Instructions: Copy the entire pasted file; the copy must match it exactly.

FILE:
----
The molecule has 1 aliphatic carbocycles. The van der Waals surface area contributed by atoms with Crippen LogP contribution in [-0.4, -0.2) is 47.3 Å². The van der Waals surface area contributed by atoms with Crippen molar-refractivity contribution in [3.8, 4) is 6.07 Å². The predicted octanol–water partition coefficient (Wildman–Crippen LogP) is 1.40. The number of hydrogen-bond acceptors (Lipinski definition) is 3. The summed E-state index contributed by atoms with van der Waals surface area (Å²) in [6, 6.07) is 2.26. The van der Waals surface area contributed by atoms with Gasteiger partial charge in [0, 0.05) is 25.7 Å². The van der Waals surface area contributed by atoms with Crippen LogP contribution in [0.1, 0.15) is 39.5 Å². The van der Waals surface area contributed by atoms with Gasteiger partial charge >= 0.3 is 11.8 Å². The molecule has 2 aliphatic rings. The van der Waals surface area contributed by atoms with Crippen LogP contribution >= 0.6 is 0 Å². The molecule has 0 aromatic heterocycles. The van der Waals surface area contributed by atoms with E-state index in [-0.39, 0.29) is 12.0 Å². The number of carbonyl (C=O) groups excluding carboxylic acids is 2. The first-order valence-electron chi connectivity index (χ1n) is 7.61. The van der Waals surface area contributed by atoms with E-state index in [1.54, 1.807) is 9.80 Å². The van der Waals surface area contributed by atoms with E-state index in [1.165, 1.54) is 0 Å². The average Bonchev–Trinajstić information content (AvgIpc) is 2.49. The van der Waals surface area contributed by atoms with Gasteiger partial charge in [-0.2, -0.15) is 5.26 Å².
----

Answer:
The molecule has 1 aliphatic carbocycles. The van der Waals surface area contributed by atoms with Crippen LogP contribution in [-0.4, -0.2) is 47.3 Å². The van der Waals surface area contributed by atoms with Crippen molar-refractivity contribution in [3.8, 4) is 6.07 Å². The predicted octanol–water partition coefficient (Wildman–Crippen LogP) is 1.40. The number of hydrogen-bond acceptors (Lipinski definition) is 3. The summed E-state index contributed by atoms with van der Waals surface area (Å²) in [6, 6.07) is 2.26. The van der Waals surface area contributed by atoms with Gasteiger partial charge in [0, 0.05) is 25.7 Å². The van der Waals surface area contributed by atoms with Crippen LogP contribution in [0.1, 0.15) is 39.5 Å². The van der Waals surface area contributed by atoms with Gasteiger partial charge >= 0.3 is 11.8 Å². The molecule has 2 aliphatic rings. The van der Waals surface area contributed by atoms with Crippen LogP contribution >= 0.6 is 0 Å². The molecule has 0 aromatic heterocycles. The van der Waals surface area contributed by atoms with E-state index in [-0.39, 0.29) is 12.0 Å². The number of carbonyl (C=O) groups excluding carboxylic acids is 2. The first-order valence-electron chi connectivity index (χ1n) is 7.61. The van der Waals surface area contributed by atoms with E-state index in [1.54, 1.807) is 9.80 Å². The van der Waals surface area contributed by atoms with E-state index in [1.165, 1.54) is 0 Å². The average Bonchev–Trinajstić information content (AvgIpc) is 2.49. The van der Waals surface area contributed by atoms with Gasteiger partial charge in [-0.2, -0.15) is 5.26 Å².